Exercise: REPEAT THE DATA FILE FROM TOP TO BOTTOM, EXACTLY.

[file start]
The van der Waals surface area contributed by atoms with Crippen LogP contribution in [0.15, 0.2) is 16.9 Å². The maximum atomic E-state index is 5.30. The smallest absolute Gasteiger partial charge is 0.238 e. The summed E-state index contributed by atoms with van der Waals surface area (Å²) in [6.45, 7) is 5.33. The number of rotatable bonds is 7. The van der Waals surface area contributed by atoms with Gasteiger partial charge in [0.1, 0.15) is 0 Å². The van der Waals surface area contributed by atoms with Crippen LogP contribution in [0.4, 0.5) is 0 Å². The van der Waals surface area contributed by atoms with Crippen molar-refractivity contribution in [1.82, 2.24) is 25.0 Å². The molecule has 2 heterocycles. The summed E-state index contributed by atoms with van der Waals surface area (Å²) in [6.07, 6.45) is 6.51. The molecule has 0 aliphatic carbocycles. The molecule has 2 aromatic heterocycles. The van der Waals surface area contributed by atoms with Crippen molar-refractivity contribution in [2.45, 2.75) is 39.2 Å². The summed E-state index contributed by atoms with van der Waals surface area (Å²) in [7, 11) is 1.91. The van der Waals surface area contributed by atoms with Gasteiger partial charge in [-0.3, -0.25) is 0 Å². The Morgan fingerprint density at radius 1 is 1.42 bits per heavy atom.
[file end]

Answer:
The van der Waals surface area contributed by atoms with Crippen LogP contribution in [0.15, 0.2) is 16.9 Å². The maximum atomic E-state index is 5.30. The smallest absolute Gasteiger partial charge is 0.238 e. The summed E-state index contributed by atoms with van der Waals surface area (Å²) in [6.45, 7) is 5.33. The number of rotatable bonds is 7. The van der Waals surface area contributed by atoms with Gasteiger partial charge in [0.1, 0.15) is 0 Å². The van der Waals surface area contributed by atoms with Crippen LogP contribution in [0.4, 0.5) is 0 Å². The van der Waals surface area contributed by atoms with Crippen molar-refractivity contribution in [1.82, 2.24) is 25.0 Å². The molecule has 2 heterocycles. The summed E-state index contributed by atoms with van der Waals surface area (Å²) in [6.07, 6.45) is 6.51. The molecule has 0 aliphatic carbocycles. The molecule has 2 aromatic heterocycles. The van der Waals surface area contributed by atoms with Crippen molar-refractivity contribution in [2.45, 2.75) is 39.2 Å². The summed E-state index contributed by atoms with van der Waals surface area (Å²) in [7, 11) is 1.91. The van der Waals surface area contributed by atoms with Gasteiger partial charge in [-0.3, -0.25) is 0 Å². The Morgan fingerprint density at radius 1 is 1.42 bits per heavy atom.